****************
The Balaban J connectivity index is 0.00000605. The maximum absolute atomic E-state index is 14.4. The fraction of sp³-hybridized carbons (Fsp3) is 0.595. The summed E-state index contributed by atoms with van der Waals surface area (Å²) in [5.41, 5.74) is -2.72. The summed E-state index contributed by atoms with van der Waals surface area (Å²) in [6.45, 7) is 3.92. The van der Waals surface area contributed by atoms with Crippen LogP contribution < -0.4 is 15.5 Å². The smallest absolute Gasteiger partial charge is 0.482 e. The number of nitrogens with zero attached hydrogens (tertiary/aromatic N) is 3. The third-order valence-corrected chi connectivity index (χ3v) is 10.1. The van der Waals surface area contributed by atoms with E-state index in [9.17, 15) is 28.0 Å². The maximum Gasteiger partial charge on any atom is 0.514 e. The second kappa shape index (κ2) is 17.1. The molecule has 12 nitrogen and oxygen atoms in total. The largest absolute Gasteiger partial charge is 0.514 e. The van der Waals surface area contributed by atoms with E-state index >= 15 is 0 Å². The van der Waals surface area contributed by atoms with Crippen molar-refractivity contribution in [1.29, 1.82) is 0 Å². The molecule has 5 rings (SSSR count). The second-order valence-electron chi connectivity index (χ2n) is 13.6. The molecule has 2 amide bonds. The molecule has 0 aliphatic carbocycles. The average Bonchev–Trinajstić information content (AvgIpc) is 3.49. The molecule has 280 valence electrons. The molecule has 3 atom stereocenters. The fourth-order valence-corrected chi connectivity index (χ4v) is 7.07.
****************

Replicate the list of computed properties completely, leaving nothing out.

The Balaban J connectivity index is 0.00000605. The maximum absolute atomic E-state index is 14.4. The fraction of sp³-hybridized carbons (Fsp3) is 0.595. The summed E-state index contributed by atoms with van der Waals surface area (Å²) in [5.41, 5.74) is -2.72. The summed E-state index contributed by atoms with van der Waals surface area (Å²) in [6.45, 7) is 3.92. The van der Waals surface area contributed by atoms with Crippen LogP contribution < -0.4 is 15.5 Å². The smallest absolute Gasteiger partial charge is 0.482 e. The number of nitrogens with zero attached hydrogens (tertiary/aromatic N) is 3. The third-order valence-corrected chi connectivity index (χ3v) is 10.1. The van der Waals surface area contributed by atoms with E-state index in [9.17, 15) is 28.0 Å². The maximum Gasteiger partial charge on any atom is 0.514 e. The second kappa shape index (κ2) is 17.1. The molecule has 12 nitrogen and oxygen atoms in total. The largest absolute Gasteiger partial charge is 0.514 e. The van der Waals surface area contributed by atoms with E-state index >= 15 is 0 Å². The van der Waals surface area contributed by atoms with Crippen molar-refractivity contribution in [1.29, 1.82) is 0 Å². The molecule has 5 rings (SSSR count). The second-order valence-electron chi connectivity index (χ2n) is 13.6. The molecule has 2 amide bonds. The molecule has 0 aliphatic carbocycles. The average Bonchev–Trinajstić information content (AvgIpc) is 3.49. The molecule has 280 valence electrons. The molecule has 3 atom stereocenters. The fourth-order valence-corrected chi connectivity index (χ4v) is 7.07.